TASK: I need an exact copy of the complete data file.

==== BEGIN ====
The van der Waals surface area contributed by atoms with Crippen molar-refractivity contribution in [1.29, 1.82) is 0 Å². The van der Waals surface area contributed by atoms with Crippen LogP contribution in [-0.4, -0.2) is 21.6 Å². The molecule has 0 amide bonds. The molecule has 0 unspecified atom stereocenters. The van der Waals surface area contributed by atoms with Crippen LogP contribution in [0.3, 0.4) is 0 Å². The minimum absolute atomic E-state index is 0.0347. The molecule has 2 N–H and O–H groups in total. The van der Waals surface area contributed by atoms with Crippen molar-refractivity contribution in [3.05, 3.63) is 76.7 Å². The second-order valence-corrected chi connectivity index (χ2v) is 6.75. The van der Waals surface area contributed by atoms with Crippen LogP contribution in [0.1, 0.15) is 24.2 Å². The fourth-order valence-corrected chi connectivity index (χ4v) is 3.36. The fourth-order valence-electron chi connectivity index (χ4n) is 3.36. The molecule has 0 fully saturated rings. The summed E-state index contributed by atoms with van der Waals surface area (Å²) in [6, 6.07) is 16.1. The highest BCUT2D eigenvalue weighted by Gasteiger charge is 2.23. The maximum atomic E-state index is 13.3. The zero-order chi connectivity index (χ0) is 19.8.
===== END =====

The van der Waals surface area contributed by atoms with Crippen molar-refractivity contribution in [1.29, 1.82) is 0 Å². The van der Waals surface area contributed by atoms with Crippen LogP contribution in [-0.4, -0.2) is 21.6 Å². The molecule has 0 amide bonds. The molecule has 0 unspecified atom stereocenters. The van der Waals surface area contributed by atoms with Crippen LogP contribution in [0.3, 0.4) is 0 Å². The minimum absolute atomic E-state index is 0.0347. The molecule has 2 N–H and O–H groups in total. The van der Waals surface area contributed by atoms with Crippen molar-refractivity contribution in [3.05, 3.63) is 76.7 Å². The second-order valence-corrected chi connectivity index (χ2v) is 6.75. The van der Waals surface area contributed by atoms with Crippen LogP contribution in [0.1, 0.15) is 24.2 Å². The fourth-order valence-corrected chi connectivity index (χ4v) is 3.36. The fourth-order valence-electron chi connectivity index (χ4n) is 3.36. The molecule has 0 fully saturated rings. The summed E-state index contributed by atoms with van der Waals surface area (Å²) in [6, 6.07) is 16.1. The highest BCUT2D eigenvalue weighted by Gasteiger charge is 2.23. The maximum atomic E-state index is 13.3. The zero-order chi connectivity index (χ0) is 19.8.